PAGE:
The following is a guest post by Gay Colyer, Digital Library Specialist, Prints & Photographs Division.
While reviewing Civil War photographs of the Union’s Mississippi River Fleet (LOT 4183), I came across a type of ship that I hadn’t seen before. I’ve long admired the efficient design of the single or double turreted ironclads. In striking contrast, this vessel looked like a clumsy barge—a wood crate, too heavy for river travel.
From the blog, “The Civil War Navy Sesquicentennial” (entry posted Sept. 22, 2010 by Craig Swain), I learned that early in the war riverboats transporting troops and supplies to the western front needed armed escorts as river travel and trade was becoming treacherous. With no gunboats available in the region, and very little time to construct something suitable, the Union Navy, under the direction of Commander John Rodgers II, decided to buy three side-wheel steamships and convert them into what became known informally as “timberclads.” Gone were the white paint, glass pilot-house, and decorative railing. Now, five-inch thick bulwarks provided protection against small arms fire, and oak planking covered the paddle wheel.
One of the three timberclads, the USS Tyler (1861-1865), measured 178 feet long with a 45 foot beam. Armament included six 8-inch guns and one 32 pounder. Along with the USS Lexington, the USS Tyler protected Grant’s river flank at Pittsburg Landing in the Battle of Shiloh in 1862, as depicted in an image from our Popular & Applied Graphic Arts collection:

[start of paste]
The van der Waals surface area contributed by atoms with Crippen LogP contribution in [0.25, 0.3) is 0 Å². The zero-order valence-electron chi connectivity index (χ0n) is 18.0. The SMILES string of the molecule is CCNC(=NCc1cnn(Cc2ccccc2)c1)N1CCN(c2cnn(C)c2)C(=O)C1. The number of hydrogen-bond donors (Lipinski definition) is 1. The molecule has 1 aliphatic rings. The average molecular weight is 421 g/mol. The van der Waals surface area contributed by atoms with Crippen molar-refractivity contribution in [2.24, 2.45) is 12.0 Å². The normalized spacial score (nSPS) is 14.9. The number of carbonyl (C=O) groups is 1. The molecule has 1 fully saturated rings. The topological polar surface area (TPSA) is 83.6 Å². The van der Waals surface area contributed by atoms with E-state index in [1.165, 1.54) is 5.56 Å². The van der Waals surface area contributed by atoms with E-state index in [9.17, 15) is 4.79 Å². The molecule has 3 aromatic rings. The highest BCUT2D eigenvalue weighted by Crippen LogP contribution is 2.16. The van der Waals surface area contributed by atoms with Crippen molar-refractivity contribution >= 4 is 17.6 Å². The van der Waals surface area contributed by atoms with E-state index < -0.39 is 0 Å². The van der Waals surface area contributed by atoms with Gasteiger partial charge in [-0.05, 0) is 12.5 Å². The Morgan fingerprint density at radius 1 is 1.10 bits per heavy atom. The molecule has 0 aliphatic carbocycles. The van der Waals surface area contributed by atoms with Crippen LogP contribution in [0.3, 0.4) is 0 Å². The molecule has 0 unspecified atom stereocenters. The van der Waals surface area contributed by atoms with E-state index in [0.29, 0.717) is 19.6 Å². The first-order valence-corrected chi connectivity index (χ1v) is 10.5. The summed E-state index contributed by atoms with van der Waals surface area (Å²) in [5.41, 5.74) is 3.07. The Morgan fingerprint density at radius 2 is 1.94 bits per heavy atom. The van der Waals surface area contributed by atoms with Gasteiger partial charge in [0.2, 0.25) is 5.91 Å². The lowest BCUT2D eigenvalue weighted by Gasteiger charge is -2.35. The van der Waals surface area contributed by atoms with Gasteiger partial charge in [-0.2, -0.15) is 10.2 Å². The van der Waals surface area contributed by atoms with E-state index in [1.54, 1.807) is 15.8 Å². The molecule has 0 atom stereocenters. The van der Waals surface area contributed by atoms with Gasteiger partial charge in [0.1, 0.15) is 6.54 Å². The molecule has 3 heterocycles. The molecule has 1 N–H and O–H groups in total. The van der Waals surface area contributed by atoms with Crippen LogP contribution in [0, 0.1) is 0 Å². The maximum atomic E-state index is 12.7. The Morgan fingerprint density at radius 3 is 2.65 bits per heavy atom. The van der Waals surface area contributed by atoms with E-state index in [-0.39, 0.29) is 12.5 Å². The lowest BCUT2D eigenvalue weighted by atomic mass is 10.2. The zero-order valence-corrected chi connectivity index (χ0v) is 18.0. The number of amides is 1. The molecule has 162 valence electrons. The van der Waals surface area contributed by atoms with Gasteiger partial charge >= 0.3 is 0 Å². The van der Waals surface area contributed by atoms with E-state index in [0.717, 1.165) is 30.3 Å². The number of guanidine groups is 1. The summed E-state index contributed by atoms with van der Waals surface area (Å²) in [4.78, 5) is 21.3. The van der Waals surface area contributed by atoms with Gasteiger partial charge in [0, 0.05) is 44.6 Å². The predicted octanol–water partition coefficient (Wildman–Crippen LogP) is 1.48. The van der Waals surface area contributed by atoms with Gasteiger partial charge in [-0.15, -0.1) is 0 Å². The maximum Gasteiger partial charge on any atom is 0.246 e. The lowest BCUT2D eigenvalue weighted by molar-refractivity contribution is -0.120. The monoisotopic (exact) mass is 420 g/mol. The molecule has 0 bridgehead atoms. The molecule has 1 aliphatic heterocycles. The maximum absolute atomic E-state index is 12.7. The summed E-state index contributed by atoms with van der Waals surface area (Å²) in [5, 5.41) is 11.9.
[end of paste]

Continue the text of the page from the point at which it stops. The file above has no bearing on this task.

- View more pictures of the Mississippi River Fleet in the Prints and Photographs Online Catalog.
- See Civil War era drawings of sidewheel steamers, some very similar to those converted to timberclads.
- Explore other pictures of the timberclads at the Naval History and Heritage Command: USS Tyler, USS Conestoga and USS Lexington
- Read about the USS Tyler: A Rather Useful Timberclad in the blog “The Civil War Navy Sesquicentennial”.
- Learn about the three timberclad gunboats in Wikipedia: USS Tyler, USS Conestoga and USS Lexington.
- Visit your local library to read more about the timberclads: Smith, Myron J., Jr., The Timberclad in the Civil War: The Lexington, Conestoga and Tyler on the Western Waters. Jefferson, North Carolina: McFarland & Company, 2008.